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Huntington Beach Considers Bond Sales

City would use money to cover refunds of property tax it illegally collected. Plan fuels long debate at Monday night council meeting.

August 19, 2003|Stanley Allison | Times Staff Writer

The Huntington Beach City Council on Monday began exploring the process of selling bonds to pay refunds to property owners for a tax the city collected illegally, ending a four-year court battle.

Debate over the bond plan -- which could wind up costing the city up to $27 million -- continued late into Monday night.

The bond amount will depend on how many claims for refunds are filed.

About 15,000 claims have been filed so far, officials said.

The tax helped fund city employment retirement benefits. But resident Chuck Scheid contended in a lawsuit filed by the Howard Jarvis Taxpayers Assn. that the increase violated provisions of Proposition 13, the 1978 voter initiative that limits the tax to 1% of a property's assessed value.

The city lost the case and was unsuccessful on appeal. The City Council voted recently not to continue the appeal, believing the city would not prevail before the state Supreme Court.

The city must now come up with the money to refund the property owners from 1997 to 2001.

The city stopped collecting the tax in 2001 because of the court case.

The refund is the latest in a series of financial setbacks for the city. Officials recently cut programs and services and laid off 37 employees to make up for an $11.5-million budget shortfall caused by a weak economy and revenue losses.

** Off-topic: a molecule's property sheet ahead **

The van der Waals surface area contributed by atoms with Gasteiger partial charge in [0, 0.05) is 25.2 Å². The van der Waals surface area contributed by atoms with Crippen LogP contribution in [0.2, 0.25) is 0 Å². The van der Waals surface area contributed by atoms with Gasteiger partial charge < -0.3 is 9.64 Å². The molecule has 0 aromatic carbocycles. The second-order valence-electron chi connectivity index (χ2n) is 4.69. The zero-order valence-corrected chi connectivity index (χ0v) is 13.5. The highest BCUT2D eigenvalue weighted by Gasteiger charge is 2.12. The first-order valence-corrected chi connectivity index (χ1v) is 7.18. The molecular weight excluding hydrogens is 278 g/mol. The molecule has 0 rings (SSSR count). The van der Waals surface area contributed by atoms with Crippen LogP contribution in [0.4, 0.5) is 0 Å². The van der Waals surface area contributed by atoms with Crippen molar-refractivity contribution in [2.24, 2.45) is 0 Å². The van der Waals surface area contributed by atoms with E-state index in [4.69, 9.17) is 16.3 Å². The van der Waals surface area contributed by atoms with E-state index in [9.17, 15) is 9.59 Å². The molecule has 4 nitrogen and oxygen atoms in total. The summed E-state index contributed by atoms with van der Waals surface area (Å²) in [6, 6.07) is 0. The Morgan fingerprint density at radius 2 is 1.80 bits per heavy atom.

With the city swimming in red ink, the only way to repay the taxes is through a bond, city officials said. Councilman Dave Sullivan's proposal that the city consider filing for bankruptcy protection was rejected by City Administrator Ray Silver and Mayor Connie Boardman.

The interest on the bond would be paid from the city's general fund.

Boardman recommended that the refund claim form allow property owners to direct their refunds to such areas as the infrastructure fund, community services, library services, public safety, the art center and general fund.

Property owners will have 90 days to file a claim from the time an appellate court decision on the tax is returned to the trial court. Boardman said the deadline will probably begin in September.

Critics argue that the bond is yet another financial burden that the residents must bear to bail out the city.

A bond "is saying to the innocent property owner that to get back the money we illegally took from you, you must now pay double that amount back to the city over the next 20 years," said Ed Kerins of the activist group Huntington Beach Tomorrow.

Kerins said the city should seek alternatives such as the sale of surplus property and bankruptcy.

Sullivan recommended that the council appoint a committee to study alternatives.

"To just have one plan and say that's all that's possible is just poor planning," Sullivan said.

"I think we need to come to a decision on how we're going to handle this and do it quickly," Boardman said. "We don't have months of time to let a committee decide on what to do."

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